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Feature: The Yardbirds fly again

By PAT NASON, UPI Hollywood Reporter   |   April 18, 2003 at 6:39 PM   |   Comments

LOS ANGELES, April 18 (UPI) -- The Yardbirds have taken flight again, 35 years after a solid run as one of the most influential bands of the 1960s "British Invasion."

The band -- which at various times featured Eric Clapton, Jimmy Page and Jeff Beck as its lead guitarist -- has recorded its first new studio project since "Little Games" in 1968. "Birdland" features new recordings of several of the band's biggest hits, as well as some new material.

It also features guest appearances by such guitarists as Jeff "Skunk" Baxter (The Doobie Brothers), Brian May (Queen), John Rzeznik (Goo Goo Dolls), Slash (Guns N' Roses), Steve Vai (The Ohio Express) and Jeff Beck.

For Yardbirds fans, who have associated the band with its impressive procession of lead guitarists, the presence of such a strong line-up is an inviting prospect. Founding member Chris Dreja (rhythm guitar and backing vocals) told United Press International several of the guitarists contacted the band about playing on the album, when word got out that the Yardbirds were planning a new project.

Dreja said each guest artist "joined the Yardbirds as opposed to swamping the Yardbirds" for the track on which he played.

"If you're a guitar aficionado you can recognize their playing, but it's not like they've dominated the track," he said.

The band's new line-up contains only two founding members, Dreja and Jim McCarty (drums and backing vocals). Gypie Mayo, formerly of Dr. Feelgood, handles lead guitar and backing vocals. John Idan plays bass and sings, and Alan Glen plays harmonica and sings.

"Birdland" was produced by Ken Allardyce (Weezer, Fleetwood Mac, Green Day, Goo Goo Dolls), who said he has been a fan of the band ever since he saw them open for the Beatles in 1964.

Dreja said it was ironic that the band is recording and touring at a time when the world's attention is preoccupied by war.

"The first time around, in the '60s, the world was in a shaky state then with Vietnam," he said.

He recalled the '60s as a more free-wheeling time, when music and the other arts were less at the mercy of corporate culture than they are now.

"The day of the individual is sinking so fast," he said. "From any of the arts -- art, photography, design, fashion -- no matter what culture or position in life you came from, if you had something to offer you were given the opportunity. Nowadays with everything so global, that's getting stamped on a bit. That's a great tragedy, really, with people not thinking for themselves anymore and not being able to express themselves either."

Dreja said the Yardbirds tried, on their new album, to bring their sound up to date from a technical standpoint, without losing "the edge or the urgency" that characterized their sound on such rock classics as "For Your Love," "The Nazz Are Blue," "Train Kept a Rolling" and "Shapes of Things" -- all of which have been redone for the new album.

He said the feedback the band is getting at listening parties suggests it has succeeded.

"What I've found -- a lot of our material has been flying for donkey's years in various configurations -- and almost 100 percent (of listeners) have come back and said, 'Wow, it's all still there, and you've moved it forward,'" he said.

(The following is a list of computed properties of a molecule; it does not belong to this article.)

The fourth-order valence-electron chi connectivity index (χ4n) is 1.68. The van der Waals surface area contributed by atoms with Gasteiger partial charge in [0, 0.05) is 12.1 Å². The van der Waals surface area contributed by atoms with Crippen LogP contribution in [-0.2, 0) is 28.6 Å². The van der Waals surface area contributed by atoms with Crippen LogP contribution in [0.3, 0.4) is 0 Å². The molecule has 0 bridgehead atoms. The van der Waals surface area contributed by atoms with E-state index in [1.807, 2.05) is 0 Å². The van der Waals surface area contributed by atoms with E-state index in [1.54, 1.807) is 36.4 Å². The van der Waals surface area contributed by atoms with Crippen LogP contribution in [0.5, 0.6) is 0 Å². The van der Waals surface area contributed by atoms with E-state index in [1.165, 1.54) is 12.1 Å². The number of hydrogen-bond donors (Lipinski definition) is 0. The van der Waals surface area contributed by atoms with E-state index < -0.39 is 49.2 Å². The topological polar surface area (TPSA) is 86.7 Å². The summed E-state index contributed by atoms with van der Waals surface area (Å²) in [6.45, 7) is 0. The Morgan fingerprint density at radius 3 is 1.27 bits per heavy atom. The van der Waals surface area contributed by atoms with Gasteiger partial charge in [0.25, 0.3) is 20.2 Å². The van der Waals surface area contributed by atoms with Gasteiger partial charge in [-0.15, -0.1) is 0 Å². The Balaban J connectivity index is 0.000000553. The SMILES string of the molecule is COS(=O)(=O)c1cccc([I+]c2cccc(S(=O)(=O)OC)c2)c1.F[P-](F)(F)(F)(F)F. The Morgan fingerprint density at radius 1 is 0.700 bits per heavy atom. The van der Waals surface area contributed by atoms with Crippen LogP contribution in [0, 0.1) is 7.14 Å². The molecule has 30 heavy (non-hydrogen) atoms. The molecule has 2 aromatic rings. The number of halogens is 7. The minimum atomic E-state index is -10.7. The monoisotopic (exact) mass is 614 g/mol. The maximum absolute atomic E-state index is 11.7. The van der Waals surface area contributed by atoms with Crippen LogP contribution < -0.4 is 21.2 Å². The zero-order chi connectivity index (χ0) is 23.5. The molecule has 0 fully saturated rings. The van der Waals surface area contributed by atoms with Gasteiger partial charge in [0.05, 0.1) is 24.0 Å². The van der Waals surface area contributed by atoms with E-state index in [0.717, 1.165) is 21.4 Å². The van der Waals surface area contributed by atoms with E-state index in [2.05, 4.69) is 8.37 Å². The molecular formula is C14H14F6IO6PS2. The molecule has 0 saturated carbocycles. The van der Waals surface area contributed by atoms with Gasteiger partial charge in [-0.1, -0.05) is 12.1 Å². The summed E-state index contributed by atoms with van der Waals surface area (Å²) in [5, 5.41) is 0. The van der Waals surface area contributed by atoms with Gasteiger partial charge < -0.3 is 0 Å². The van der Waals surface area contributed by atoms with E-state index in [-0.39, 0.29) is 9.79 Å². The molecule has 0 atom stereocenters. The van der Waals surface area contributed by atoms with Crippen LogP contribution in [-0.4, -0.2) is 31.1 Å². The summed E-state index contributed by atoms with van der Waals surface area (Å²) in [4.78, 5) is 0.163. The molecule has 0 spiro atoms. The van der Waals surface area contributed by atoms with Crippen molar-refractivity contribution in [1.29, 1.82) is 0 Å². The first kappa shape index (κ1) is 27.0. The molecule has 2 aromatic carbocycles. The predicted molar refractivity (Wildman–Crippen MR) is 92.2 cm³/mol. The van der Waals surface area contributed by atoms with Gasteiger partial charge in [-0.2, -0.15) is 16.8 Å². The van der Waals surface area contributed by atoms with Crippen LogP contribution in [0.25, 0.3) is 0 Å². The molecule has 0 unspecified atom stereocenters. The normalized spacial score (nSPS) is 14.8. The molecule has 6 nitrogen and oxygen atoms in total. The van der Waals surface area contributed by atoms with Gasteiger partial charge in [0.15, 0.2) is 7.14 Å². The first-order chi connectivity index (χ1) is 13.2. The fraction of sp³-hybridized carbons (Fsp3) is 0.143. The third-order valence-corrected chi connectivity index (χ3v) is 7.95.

When a band from a past era reforms and reenters the marketplace, it is forced to deal with the question of relevance. When its first album in 35 years is substantially made up of fresh takes on its classic hits, the question becomes more pertinent.

"If you consider we're relevant then so be it," said Dreja. "We think we are relevant. We didn't really reform. We never played the same thing quite the same way twice. We wanted to move it forward."

Dreja said playing for audiences 35 years after the band's last record has provided some pleasant surprises.

"When we all laid the guitars down in the '60s, we thought we'd be remembered for six weeks and then we'd be dust," he said. "We probably did 100 shows last year, and it's just amazing to me, the material that the fans bring to shows for us to sign."

Dreja said that the production and marketing of "Birdland" was difficult, especially because the band did it on its own, without help from a major label. Rather, the project grew organically out of a gig the Yardbirds were invited to play in the mid-'90s.

"When the band kicked in with material, I got so energized again," he said. "It's been our determination, somehow -- by hook or by crook -- to get this album made. We've financed it by our live performances and our passion. In many ways it's just like the old days where you create and get things done because you have a passion for it and an energy for it."

Dreja said the old passion is the only thing that made the new project worth doing.

"There will be no point recreating this band that appears to have such a legendary thing built around it unless it has that," he said. "A lot of people don't like to have their memories messed around with. It put a lot of pressure on us to get it right."

© 2003 United Press International, Inc. All Rights Reserved. Any reproduction, republication, redistribution and/or modification of any UPI content is expressly prohibited without UPI's prior written consent.
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